Why young women aren’t smiling for you any more

Yasmin Poole, below, is a rather furious feminist who falls into the common error of thinking that her coven of loud feminists speak for all women.  I wonder how she squares that with the fact that a majority of white women voted for Donald Trump in 2016?

And as for women smiling at me, I am at the moment fielding a marriage proposal from a youthful lady with whom I have a lot in common.  And I am 78, not a highly marriagable age.

So all women are NOT as Jasmin fancies them.  Men should ignore her.  There are plenty of women with old fashioned values about. And the challenge from young Chinese ladies is formidable.  My son once had a Chinese lady in his orbit who told him "Let me be your girfriend and I will do anything for you".  He married a blue-eyed girl, as it happens,  but it was a pretty good offer. Unless you are as good-looking as Grace Tame, feminist females should be aware of that competition

The immediate backlash from conservative men in power in response to Grace Tame’s photos with the Prime Minister has exposed how they are the gatekeepers of Parliament’s sexist culture.

Grace Tame’s unforgiving expression next to the Prime Minister became iconic the moment the image was shared.

It also drew swift criticism that can be put straight in the sexist folder. Queensland Liberal Senator James McGrath wrote a Facebook post that criticised Tame as “childish” – an infantilising, belittling word for a courageous Australian of the Year.

Journalist Peter van Onselen offered in his opinion piece for The Australian the tone-deaf, yet telling advice, “If your disdain for [Scott Morrison] is so great ... then just don’t go.”

It’s the same argument from a worn-out misogynists’ playbook. If women’s “disdain” for the political boys club is so great, why should they run for politics? If women “disdain” the system that entrenches our disadvantage, why should we sit at the table and challenge it?

Their criticisms carry a thinly veiled message: women who refuse to obey do not belong in spaces where decisions are made.

Prime Minister Scott Morrison and Australian of the Year Grace Tame have greeted this year’s nominees for a morning tea at The Lodge in Canberra ahead of Australia Day.

This argument has benefited men in power for generations upon generations. Women are expected to nod, smile, be silent and complicit. Women are expected to shoulder the burden of masking our emotions for the comfort of the other.

No one should be expected to smile at a Prime Minister – a servant of the people – who has fallen at every hurdle when it comes to supporting women’s rights. Especially Tame, a survivor of sexual abuse.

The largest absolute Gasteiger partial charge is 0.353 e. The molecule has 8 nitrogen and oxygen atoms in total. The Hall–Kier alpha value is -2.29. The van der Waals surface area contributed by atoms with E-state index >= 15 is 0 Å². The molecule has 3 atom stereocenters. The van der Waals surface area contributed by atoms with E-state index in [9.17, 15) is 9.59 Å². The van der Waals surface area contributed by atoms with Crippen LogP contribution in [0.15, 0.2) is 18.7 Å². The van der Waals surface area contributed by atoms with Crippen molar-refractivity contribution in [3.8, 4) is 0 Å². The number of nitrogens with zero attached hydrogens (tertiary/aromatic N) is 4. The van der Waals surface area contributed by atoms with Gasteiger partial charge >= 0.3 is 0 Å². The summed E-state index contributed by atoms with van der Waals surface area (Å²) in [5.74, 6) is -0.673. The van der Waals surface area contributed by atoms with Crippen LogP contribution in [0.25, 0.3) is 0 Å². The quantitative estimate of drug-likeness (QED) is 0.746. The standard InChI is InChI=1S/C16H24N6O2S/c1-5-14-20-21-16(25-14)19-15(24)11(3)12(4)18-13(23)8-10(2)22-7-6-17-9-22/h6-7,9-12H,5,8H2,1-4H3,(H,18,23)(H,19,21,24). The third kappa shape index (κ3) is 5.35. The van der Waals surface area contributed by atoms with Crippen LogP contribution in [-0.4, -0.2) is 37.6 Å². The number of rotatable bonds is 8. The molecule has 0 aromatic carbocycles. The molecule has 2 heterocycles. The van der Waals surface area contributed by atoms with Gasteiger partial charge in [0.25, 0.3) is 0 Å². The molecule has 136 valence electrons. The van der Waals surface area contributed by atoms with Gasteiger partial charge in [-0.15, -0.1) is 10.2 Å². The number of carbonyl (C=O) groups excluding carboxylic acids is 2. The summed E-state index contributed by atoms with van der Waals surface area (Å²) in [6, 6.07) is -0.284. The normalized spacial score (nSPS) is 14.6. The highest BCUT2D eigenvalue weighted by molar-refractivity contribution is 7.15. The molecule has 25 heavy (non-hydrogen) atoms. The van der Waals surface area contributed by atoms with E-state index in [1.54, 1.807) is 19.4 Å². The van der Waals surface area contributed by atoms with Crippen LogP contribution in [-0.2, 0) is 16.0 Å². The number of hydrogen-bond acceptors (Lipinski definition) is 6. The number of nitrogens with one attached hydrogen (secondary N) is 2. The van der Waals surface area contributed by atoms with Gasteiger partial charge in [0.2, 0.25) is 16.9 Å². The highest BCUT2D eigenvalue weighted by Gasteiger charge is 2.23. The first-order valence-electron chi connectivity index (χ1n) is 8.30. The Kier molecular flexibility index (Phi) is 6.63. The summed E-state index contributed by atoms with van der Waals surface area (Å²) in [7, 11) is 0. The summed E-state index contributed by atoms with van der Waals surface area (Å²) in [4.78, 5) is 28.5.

It’s not just a few cockroaches in the backyard. It’s a blatant indicator that the whole house is rotten. The critics who have come out publicly swinging against Tame reveal a deeper and more sinister culture of misogyny within Parliament House.

If these individuals have the audacity to publicly smear a woman for refusing to smile, imagine what it is like for a woman intending to speak her mind in the party room?

No need to imagine. The stories from Parliament paint a horrific picture. Former Liberal MP Julia Banks’ experience of sexual harassment and bullying reveals the ongoing culture of silencing women who dare to say “no”. Brittany Higgins’ alleged rape in Parliament House exposed politician after politician who could have done something but turned away.

Tame’s appearance with the Prime Minister ought to remind us that formalities are no longer the concern of women.

We abandoned formalities during the March4Justice last year too. Together, women across generations screamed for justice at Parliament House until our lungs hurt. In Melbourne’s protest, girls as young as 12 took to the stage in their school uniforms sharing their experiences of sexual assault. We did not nod and politely smile. We listened and we cried.

Yet, like clockwork, the predictable male critics across politics and journalism came out of the woodwork. Men in Parliament can always look to these voices whenever they need a reassuring pat on the back, turning their heads from the hundreds of thousands of women who demanded action.

The vocal boys’ club are mercenaries of the sexist culture that harms our democracy and threatens women’s very lives.

There is hope that the misogynistic cycle can be broken. As a young woman, I see how my generation is willing to resist formalities to speak truth to power. Now, more than ever, we need young women in Parliament to give a voice to our experiences in a way that other generations could not capture.

Young women will also remember. We will remember the inaction of the Prime Minister when he could have acted for us but didn’t. We will remember the gatekeepers who have used their influence to protect their power and undermine women who come forward.

Our demands to address sexual assault is clear. The onus is on decision-makers to listen.

The burden weighs heavy on our shoulders. We need you to make gender equality a defining issue for this federal election in the name of safety and respect. We need you to remember the politicians who tried to undermine and throw stones when we said that our lives matter too.

It is time that we dismantle the vicious boys’ club in Parliament. Because, as Tame demonstrates, respect is earned.


1 comment:

  1. Countless women have told me they prefer to be around men and I do not blame them for not wishing to be around manipulative harpies. Sure, men can be manipulative too, but in general our flaws are fortunately quite obvious, or else we would also be "perfect" like some women.


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